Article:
Acta Orthopaedica et Traumatologica Turcica

Comparison of fixation techniques in Vancouver type AG periprosthetic femoral fracture: a biomechanical study

AOTT 2016; 50: -1--1
DOI: 10.3944/AOTT.2015.15.0298
Read: 855 Downloads: 425 Published: 07 February 2020

Objective: The purpose of this study was to biomechanically compare cable, trochanteric grip plate, and locking plate techniques in Vancouver type AG fracture model in an in vitro test environment.
Methods: Fifteen pieces of fourth-generation synthetic femora were separated into 3 groups of 5 models each. A greater trochanteric fracture model was created after femoral stem implantation. Group 1 was fixated with only cable, Group 2 with trochanteric grip plate, and Group 3 with locking plate. Horizontal stiffness, axial stiffness, and failure loads were compared between the groups.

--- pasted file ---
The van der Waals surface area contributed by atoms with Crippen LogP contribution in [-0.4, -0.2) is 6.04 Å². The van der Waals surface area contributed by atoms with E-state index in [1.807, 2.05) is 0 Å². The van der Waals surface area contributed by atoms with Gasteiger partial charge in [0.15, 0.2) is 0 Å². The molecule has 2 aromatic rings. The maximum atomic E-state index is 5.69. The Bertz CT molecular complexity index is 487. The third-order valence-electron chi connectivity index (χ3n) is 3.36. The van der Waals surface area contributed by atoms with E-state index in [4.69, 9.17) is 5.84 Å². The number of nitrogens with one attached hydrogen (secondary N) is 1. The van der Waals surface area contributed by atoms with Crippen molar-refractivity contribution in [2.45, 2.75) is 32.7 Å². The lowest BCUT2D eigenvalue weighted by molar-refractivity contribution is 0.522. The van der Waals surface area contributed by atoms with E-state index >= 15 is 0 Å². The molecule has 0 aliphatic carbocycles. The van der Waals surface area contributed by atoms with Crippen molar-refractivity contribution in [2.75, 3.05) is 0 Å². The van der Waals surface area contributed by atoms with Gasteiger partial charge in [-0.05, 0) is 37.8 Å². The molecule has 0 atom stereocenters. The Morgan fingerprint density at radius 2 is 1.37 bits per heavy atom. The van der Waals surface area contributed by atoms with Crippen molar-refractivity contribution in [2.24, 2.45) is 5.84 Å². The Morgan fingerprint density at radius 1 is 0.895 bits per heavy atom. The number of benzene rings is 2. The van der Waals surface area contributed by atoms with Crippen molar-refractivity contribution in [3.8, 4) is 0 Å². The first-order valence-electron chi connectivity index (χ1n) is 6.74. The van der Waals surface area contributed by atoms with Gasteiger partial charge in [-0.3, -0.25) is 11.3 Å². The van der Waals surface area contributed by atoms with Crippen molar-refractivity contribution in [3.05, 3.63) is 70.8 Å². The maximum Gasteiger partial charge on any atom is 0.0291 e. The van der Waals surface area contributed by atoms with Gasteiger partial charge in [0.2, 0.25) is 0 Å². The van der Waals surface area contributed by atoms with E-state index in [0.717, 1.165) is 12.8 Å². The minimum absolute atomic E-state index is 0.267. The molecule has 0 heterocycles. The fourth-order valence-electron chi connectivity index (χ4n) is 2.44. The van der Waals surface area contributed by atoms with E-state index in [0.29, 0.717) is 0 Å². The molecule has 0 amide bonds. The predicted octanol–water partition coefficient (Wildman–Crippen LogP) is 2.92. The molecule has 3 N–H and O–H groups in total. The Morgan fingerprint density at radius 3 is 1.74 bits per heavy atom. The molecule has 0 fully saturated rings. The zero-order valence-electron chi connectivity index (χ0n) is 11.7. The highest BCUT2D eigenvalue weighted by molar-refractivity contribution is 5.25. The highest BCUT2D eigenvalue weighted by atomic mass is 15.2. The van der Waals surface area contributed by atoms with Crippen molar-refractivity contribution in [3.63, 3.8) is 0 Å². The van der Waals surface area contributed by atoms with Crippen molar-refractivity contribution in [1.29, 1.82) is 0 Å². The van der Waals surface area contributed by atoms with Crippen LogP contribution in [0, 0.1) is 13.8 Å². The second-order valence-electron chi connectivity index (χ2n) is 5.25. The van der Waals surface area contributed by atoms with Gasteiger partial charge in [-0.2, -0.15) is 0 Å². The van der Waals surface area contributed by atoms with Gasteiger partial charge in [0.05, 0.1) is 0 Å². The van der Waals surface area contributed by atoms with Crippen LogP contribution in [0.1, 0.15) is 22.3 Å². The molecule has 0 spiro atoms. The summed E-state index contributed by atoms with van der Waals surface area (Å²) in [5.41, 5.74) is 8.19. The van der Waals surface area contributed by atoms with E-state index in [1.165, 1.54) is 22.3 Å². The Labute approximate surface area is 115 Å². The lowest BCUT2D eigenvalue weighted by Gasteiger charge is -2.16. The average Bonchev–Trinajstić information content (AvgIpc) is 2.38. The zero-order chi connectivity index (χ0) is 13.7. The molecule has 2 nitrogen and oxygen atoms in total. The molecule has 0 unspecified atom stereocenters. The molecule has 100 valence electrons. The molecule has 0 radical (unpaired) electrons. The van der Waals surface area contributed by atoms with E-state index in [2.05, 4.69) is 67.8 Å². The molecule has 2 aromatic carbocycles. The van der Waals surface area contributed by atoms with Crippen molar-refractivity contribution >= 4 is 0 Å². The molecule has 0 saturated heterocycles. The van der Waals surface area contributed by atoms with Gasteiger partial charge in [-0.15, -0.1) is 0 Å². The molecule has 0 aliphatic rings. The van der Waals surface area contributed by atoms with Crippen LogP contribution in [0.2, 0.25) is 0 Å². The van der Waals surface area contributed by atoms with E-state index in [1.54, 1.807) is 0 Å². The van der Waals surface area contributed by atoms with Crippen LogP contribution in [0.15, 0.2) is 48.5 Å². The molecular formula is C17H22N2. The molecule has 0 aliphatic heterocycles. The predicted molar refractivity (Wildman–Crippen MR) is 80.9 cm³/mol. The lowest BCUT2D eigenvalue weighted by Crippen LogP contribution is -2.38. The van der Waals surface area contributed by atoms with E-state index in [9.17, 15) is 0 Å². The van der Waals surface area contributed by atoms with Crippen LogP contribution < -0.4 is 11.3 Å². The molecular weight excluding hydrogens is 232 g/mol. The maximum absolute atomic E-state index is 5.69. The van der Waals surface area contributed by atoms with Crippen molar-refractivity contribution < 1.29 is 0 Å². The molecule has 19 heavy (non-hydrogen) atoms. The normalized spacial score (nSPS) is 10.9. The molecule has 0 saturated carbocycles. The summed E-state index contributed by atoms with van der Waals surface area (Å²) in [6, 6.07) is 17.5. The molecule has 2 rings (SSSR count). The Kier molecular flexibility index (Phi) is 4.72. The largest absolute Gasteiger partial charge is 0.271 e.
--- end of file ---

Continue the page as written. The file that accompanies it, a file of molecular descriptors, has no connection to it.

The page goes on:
Results: In horizontal compression tests, Group 3 had the highest values, but the only statistically significant difference was between the locking plate group and cable group. Axial distraction test results showed that mean stiffness of Group 1 was 94.6±9.44 N/mm, that of Group 2 was 174.8±28.64 N/mm, and that of Group 3 was 185.6±71.64 N/mm. While locking plate versus cable fixation and grip plate fixation versus cable fixation showed statistically significant differences (p<0.05), comparison of locking plate versus grip plate fixation showed no statistically significant difference (p>0.05). In axial failure load test, Group 3 had the highest results. The only significant difference was between the locking plate and cable groups (p<0.05).
Conclusion: In Vancouver type AG fractures stable fixation may be achieved with grip plate fixation and locking plates, with the former ensuring more stable osteosynthesis.
Keywords: Biomechanical; cable; locking plate; periprosthetic femoral fracture; top Vancouver type AG; trochanteric grip plate.


DOI: 10.3944/AOTT.2015.15.0298
This abstract belongs to the un-edited version of the article and is only for informative purposes. Published version may differ from the current version.




ISSN 1017-995X EISSN 2589-1294